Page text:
Funds May Have to Amortize Bond Premiums
August 9, 1999
Fixed-income mutual fund companies may soon have their yields deflated if a proposed rule from the American Institute of Certified Public Accountants (AICPA) of New York becomes effective. Although the AICPA claims it is still exploring the issue, industry insiders say the AICPA has already decided to enforce the rule and is awaiting an endorsement from the Financial Accounting Standards Board.
The rule, which would become effective December 2000, would require funds to amortize premiums and accredit discounts of bonds in their distribution yields. AICPA already made amortization of municipal bonds mandatory and now wants to extend the practice to corporate and federal bonds.
Many fund companies do not reflect bond purchase prices in their distribution yields, particularly when bonds are purchased at a premium, since amortizing the premium price -- spreading it over the life of the bond -- lowers the yield a few basis points, said Burton Greenwald, a mutual fund consultant with Burton J. Greenwald of Philadelphia. Instead, mutual fund companies usually absorb purchase prices of bonds that are higher than their face value when the fund sells the bond, Greenwald explained. On the other hand, when a fund purchases a bond at discount, many times the fund will accredit that surplus in its yield, thereby increasing it.
The AICPA maintains that such inconsistent accounting tactics create artificially inflated distribution yields that can mislead investors. "A lot of fund companies amortize discounts, but not premiums, for tax purposes," said Sheila Yu, technical manager, accounting standards, at the AICPA.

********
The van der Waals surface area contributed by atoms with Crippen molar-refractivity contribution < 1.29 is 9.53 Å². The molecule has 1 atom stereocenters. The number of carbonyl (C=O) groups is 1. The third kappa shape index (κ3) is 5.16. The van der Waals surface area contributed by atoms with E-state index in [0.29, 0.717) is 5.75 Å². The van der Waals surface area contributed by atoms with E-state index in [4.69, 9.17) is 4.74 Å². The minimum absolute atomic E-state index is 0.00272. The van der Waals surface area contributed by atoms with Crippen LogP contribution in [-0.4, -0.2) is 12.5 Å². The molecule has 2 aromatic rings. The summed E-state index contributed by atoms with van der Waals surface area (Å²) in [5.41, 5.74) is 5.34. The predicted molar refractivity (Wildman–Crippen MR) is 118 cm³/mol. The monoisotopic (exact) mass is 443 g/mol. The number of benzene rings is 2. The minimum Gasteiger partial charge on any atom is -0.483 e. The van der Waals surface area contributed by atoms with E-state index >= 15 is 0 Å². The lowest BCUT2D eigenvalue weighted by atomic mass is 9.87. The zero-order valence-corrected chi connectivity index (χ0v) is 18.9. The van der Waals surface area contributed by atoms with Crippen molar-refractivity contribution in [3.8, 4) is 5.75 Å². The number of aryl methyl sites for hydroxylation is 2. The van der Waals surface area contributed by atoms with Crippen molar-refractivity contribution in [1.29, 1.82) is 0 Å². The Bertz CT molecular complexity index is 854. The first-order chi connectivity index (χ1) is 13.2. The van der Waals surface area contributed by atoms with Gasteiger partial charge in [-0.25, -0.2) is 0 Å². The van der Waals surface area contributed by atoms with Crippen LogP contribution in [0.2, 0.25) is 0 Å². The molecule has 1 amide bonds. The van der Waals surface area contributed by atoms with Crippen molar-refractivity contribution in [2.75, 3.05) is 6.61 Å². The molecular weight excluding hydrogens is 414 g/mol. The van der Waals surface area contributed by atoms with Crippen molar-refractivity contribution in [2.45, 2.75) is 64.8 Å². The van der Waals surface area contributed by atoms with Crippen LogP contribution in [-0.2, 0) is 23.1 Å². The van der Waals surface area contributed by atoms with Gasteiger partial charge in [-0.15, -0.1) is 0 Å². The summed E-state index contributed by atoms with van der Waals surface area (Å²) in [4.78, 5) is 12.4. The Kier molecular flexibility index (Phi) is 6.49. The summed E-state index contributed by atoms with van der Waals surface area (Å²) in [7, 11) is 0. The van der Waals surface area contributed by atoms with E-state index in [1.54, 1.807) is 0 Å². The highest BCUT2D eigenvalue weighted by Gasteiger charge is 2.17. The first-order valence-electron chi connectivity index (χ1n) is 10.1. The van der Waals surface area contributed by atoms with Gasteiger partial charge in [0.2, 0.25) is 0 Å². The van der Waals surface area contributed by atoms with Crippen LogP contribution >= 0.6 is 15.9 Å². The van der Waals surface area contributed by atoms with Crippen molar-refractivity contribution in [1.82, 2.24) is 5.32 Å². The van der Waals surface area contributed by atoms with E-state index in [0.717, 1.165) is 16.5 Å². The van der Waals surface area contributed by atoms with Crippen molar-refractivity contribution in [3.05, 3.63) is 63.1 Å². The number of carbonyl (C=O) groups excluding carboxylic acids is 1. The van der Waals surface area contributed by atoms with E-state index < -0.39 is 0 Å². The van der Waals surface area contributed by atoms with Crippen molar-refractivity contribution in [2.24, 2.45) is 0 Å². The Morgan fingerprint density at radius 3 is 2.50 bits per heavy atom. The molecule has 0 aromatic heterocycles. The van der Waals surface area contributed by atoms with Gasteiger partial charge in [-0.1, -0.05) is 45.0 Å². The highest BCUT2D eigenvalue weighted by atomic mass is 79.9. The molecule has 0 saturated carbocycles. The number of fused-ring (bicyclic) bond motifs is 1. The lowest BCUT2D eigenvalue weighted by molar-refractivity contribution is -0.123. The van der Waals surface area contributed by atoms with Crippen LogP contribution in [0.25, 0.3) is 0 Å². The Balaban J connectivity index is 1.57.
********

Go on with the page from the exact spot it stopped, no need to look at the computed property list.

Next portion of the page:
The Investment Company Institute, the mutual fund trade organization in Washington, conceded in a December 1998 comment letter to the AICPA that because of different accounting procedures, "funds with substantially similar investment portfolios [may report different] levels of net investment income."
However, the ICI said mutual fund companies have not been guilty of inflating investment income and there have been no abuses of this accounting practice. Furthermore, the SEC requires any fund company advertising a yield to calculate that yield by amortizing the premium and accrediting the discount, much the same way the AICPA now proposes.
The ICI also contended that the SEC already adequately oversees the accounting practices of mutual fund companies and does not need any additional regulations from the AICPA.
But the ICI did not stop there. The group also said it opposed the rule because it would apply only to a fund company's books and not its tax documents. Even if a fund company conscientiously tried to match its book and tax valuations, there would be discrepancies because tax amortization methods vary for different securities.
In addition, AICPA's rule would require a fund adviser to separately report losses from investments in securities not in line with the fund's investment strategy. Fund advisors currently report such losses on a consolidated income statement, but are not required to do so, much less reimburse funds for such losses, the ICI said. If the AICPA began requiring advisers to separately report losses for ill-aligned investments, advisers will resist calling attention to their mistakes and stop reporting them altogether -- along with reimbursements, the ICI said.
But not all fund companies agree with the ICI. Diana Herrmann, president and chief operating officer of Aquila Management Corp. of New York, a fund company that specializes in regional, fixed-income funds, is not opposed to AICPA's proposed rule because, she said, most fund companies already amortize premiums to reflect accurate prices.